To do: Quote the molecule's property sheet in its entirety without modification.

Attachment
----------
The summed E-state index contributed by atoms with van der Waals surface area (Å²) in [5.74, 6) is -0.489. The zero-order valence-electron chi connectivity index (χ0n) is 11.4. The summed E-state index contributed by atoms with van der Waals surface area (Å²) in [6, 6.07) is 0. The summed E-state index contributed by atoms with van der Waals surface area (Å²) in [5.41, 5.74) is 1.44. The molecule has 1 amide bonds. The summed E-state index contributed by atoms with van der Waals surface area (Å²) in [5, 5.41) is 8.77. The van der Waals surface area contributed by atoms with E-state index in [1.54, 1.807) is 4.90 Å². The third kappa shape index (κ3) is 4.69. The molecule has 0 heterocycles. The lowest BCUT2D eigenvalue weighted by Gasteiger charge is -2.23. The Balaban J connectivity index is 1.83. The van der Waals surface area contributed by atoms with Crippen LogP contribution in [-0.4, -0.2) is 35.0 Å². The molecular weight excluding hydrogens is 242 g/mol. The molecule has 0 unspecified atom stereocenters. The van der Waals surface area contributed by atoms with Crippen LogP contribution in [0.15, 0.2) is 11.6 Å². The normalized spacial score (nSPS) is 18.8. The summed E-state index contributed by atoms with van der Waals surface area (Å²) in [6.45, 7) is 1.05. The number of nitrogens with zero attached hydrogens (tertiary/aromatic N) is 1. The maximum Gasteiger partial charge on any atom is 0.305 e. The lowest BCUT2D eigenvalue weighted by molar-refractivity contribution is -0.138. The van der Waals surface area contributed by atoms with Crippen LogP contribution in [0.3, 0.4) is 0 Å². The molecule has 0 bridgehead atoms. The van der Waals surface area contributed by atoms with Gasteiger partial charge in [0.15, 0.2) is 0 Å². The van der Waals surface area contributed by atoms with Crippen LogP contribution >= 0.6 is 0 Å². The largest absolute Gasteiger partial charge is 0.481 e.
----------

The summed E-state index contributed by atoms with van der Waals surface area (Å²) in [5.74, 6) is -0.489. The zero-order valence-electron chi connectivity index (χ0n) is 11.4. The summed E-state index contributed by atoms with van der Waals surface area (Å²) in [6, 6.07) is 0. The summed E-state index contributed by atoms with van der Waals surface area (Å²) in [5.41, 5.74) is 1.44. The molecule has 1 amide bonds. The summed E-state index contributed by atoms with van der Waals surface area (Å²) in [5, 5.41) is 8.77. The van der Waals surface area contributed by atoms with E-state index in [1.54, 1.807) is 4.90 Å². The third kappa shape index (κ3) is 4.69. The molecule has 0 heterocycles. The lowest BCUT2D eigenvalue weighted by Gasteiger charge is -2.23. The Balaban J connectivity index is 1.83. The van der Waals surface area contributed by atoms with Crippen LogP contribution in [-0.4, -0.2) is 35.0 Å². The molecular weight excluding hydrogens is 242 g/mol. The molecule has 0 unspecified atom stereocenters. The van der Waals surface area contributed by atoms with Crippen LogP contribution in [0.15, 0.2) is 11.6 Å². The normalized spacial score (nSPS) is 18.8. The summed E-state index contributed by atoms with van der Waals surface area (Å²) in [6.45, 7) is 1.05. The number of nitrogens with zero attached hydrogens (tertiary/aromatic N) is 1. The maximum Gasteiger partial charge on any atom is 0.305 e. The lowest BCUT2D eigenvalue weighted by molar-refractivity contribution is -0.138. The van der Waals surface area contributed by atoms with Crippen LogP contribution in [0.3, 0.4) is 0 Å². The molecule has 0 bridgehead atoms. The van der Waals surface area contributed by atoms with Gasteiger partial charge in [0.15, 0.2) is 0 Å². The van der Waals surface area contributed by atoms with Crippen LogP contribution >= 0.6 is 0 Å². The largest absolute Gasteiger partial charge is 0.481 e.